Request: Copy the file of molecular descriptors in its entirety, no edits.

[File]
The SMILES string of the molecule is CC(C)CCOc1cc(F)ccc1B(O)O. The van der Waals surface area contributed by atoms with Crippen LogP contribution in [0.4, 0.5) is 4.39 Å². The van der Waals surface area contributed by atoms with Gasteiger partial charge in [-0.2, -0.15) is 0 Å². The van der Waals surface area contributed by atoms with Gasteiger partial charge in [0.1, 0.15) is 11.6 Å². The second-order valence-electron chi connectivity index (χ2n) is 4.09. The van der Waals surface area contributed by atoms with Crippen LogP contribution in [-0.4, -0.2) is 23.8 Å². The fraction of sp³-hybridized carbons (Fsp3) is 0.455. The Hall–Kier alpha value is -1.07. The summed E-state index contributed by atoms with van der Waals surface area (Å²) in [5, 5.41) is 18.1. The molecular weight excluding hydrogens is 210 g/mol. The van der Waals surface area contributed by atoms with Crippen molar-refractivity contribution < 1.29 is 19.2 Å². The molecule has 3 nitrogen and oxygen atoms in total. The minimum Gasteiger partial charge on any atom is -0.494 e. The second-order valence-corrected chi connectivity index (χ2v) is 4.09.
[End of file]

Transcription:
The SMILES string of the molecule is CC(C)CCOc1cc(F)ccc1B(O)O. The van der Waals surface area contributed by atoms with Crippen LogP contribution in [0.4, 0.5) is 4.39 Å². The van der Waals surface area contributed by atoms with Gasteiger partial charge in [-0.2, -0.15) is 0 Å². The van der Waals surface area contributed by atoms with Gasteiger partial charge in [0.1, 0.15) is 11.6 Å². The second-order valence-electron chi connectivity index (χ2n) is 4.09. The van der Waals surface area contributed by atoms with Crippen LogP contribution in [-0.4, -0.2) is 23.8 Å². The fraction of sp³-hybridized carbons (Fsp3) is 0.455. The Hall–Kier alpha value is -1.07. The summed E-state index contributed by atoms with van der Waals surface area (Å²) in [5, 5.41) is 18.1. The molecular weight excluding hydrogens is 210 g/mol. The van der Waals surface area contributed by atoms with Crippen molar-refractivity contribution < 1.29 is 19.2 Å². The molecule has 3 nitrogen and oxygen atoms in total. The minimum Gasteiger partial charge on any atom is -0.494 e. The second-order valence-corrected chi connectivity index (χ2v) is 4.09.